It is the middle hours of the day that bring oppressive heat, humidity and despair. One is limited in what one can do, energy drains and enthusiasm with it. In oven of midday the fire of summer burns hottest and the glory of the morning is parched.

Last week the heavy weight of summer came down as if a penance for who knows what transgression we had committed. Heat shimmered a mirage; humidity simmered as if a pot brought to a near boil. The sun pretended no mercy.

But that was midday, that was the afternoon; the mornings still breathed life into the world. I rode bicycle in the coolness of morning shade on back roads and gravel fire lanes. I rode easy in deference to my discouraging lack of fitness. I rode slow because I could not ride any other way. I rode easy and told myself it was a choice.

It was not a choice, it was the stark reality of where I was on that day after a season of precious little time in the saddle and no power in the legs. I did not care. One gets out of riding what one puts in. Too few miles equals too little power in the wheelhouse.
I ride every July in the shadow of the flickering images on TV coverage of the Tour de France where riders spend 21 days in efforts that defy logic, climb mountains indescribably steep, ride mile after mile, day after day and in so doing accomplish the most basic magic trick of the elevated athlete no matter the sport: They make an impossibly difficult task look easy.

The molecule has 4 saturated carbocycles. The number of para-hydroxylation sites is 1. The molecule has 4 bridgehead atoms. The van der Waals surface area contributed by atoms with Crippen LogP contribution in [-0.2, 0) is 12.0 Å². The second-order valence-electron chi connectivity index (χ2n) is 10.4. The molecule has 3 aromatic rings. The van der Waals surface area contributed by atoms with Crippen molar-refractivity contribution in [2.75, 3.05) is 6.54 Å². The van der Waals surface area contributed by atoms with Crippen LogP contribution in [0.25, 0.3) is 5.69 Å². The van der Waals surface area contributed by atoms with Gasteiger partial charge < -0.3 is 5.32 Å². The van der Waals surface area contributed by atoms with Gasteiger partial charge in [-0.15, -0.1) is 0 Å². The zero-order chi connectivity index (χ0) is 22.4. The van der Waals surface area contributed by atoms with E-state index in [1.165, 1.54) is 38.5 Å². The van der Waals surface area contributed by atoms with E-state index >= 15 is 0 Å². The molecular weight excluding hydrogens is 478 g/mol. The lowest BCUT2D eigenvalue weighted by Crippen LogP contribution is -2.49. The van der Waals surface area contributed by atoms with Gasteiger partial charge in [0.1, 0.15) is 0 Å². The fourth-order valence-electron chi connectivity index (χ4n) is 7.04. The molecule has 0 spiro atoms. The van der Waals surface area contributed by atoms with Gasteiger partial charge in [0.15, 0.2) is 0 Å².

Those riders and the images of those riders are in the shadowy corners of my mind in July as I bear down on the pedals, drooped over the handlebars and searching for power that is not there. My legs feel as if they will shatter and I sit up and ease off and know that the hill that I have just crawled up amounts to a wart on the endless road the Tour racers travel.

In the evening as the night comes down and the temperature seeps from the air I watch the TV replay of the Tour even though I view it now with a cynic’s eye after the years of the sport so sullied by the cheaters and the dopers and the Lance Armstrongs of the cycling world who cheated their way to false glory and in so doing made pond scum look like an elevated life form in light of their craven ways.

I watch regardless, watch and file away the images in my mind until the next time I am on the bicycle and put my puny power to the pedals and make my sluggish way along the back roads on a July morning when I know that I am out in a best part of the long summer day and no matter what, I’d not trade places.

I sulk during the heat of the afternoon and wait for evening and the coolness that it will bring, wait for the shadows to cast across the yards and the sun to drop below the trees. I wait to trade afternoon’s heat for the comfort that the evening will bring. That is the way it is supposed to be.